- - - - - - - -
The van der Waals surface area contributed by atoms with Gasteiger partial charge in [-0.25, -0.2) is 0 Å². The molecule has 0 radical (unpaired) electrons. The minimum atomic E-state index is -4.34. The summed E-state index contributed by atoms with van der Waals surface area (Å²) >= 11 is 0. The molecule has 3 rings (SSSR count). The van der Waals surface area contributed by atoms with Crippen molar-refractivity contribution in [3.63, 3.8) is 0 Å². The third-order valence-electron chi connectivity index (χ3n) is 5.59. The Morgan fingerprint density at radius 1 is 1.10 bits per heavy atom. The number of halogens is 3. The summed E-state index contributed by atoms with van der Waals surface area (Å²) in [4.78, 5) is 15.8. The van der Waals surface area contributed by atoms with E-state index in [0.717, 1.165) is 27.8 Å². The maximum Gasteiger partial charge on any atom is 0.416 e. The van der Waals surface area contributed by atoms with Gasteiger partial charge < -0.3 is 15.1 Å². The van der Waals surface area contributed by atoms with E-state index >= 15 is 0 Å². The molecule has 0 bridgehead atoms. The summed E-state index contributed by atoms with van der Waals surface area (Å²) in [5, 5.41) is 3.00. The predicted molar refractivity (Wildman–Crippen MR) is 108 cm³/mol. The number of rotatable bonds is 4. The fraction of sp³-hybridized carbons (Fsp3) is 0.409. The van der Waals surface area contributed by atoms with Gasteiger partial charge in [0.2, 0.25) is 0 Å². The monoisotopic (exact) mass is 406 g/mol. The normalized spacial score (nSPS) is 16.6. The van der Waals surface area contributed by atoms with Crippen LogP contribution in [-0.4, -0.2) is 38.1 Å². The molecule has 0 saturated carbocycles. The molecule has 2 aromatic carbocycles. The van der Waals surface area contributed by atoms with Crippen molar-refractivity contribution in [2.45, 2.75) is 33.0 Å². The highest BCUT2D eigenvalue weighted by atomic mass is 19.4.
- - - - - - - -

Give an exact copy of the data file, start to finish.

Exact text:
The van der Waals surface area contributed by atoms with Gasteiger partial charge in [-0.25, -0.2) is 0 Å². The molecule has 0 radical (unpaired) electrons. The minimum atomic E-state index is -4.34. The summed E-state index contributed by atoms with van der Waals surface area (Å²) >= 11 is 0. The molecule has 3 rings (SSSR count). The van der Waals surface area contributed by atoms with Crippen molar-refractivity contribution in [3.63, 3.8) is 0 Å². The third-order valence-electron chi connectivity index (χ3n) is 5.59. The Morgan fingerprint density at radius 1 is 1.10 bits per heavy atom. The number of halogens is 3. The summed E-state index contributed by atoms with van der Waals surface area (Å²) in [4.78, 5) is 15.8. The van der Waals surface area contributed by atoms with E-state index in [0.717, 1.165) is 27.8 Å². The maximum Gasteiger partial charge on any atom is 0.416 e. The van der Waals surface area contributed by atoms with Gasteiger partial charge < -0.3 is 15.1 Å². The van der Waals surface area contributed by atoms with E-state index >= 15 is 0 Å². The molecule has 0 bridgehead atoms. The summed E-state index contributed by atoms with van der Waals surface area (Å²) in [5, 5.41) is 3.00. The predicted molar refractivity (Wildman–Crippen MR) is 108 cm³/mol. The number of rotatable bonds is 4. The fraction of sp³-hybridized carbons (Fsp3) is 0.409. The van der Waals surface area contributed by atoms with Gasteiger partial charge in [0.2, 0.25) is 0 Å². The monoisotopic (exact) mass is 406 g/mol. The normalized spacial score (nSPS) is 16.6. The van der Waals surface area contributed by atoms with Crippen LogP contribution in [-0.4, -0.2) is 38.1 Å². The molecule has 0 saturated carbocycles. The molecule has 2 aromatic carbocycles. The van der Waals surface area contributed by atoms with Crippen molar-refractivity contribution in [2.45, 2.75) is 33.0 Å². The highest BCUT2D eigenvalue weighted by atomic mass is 19.4.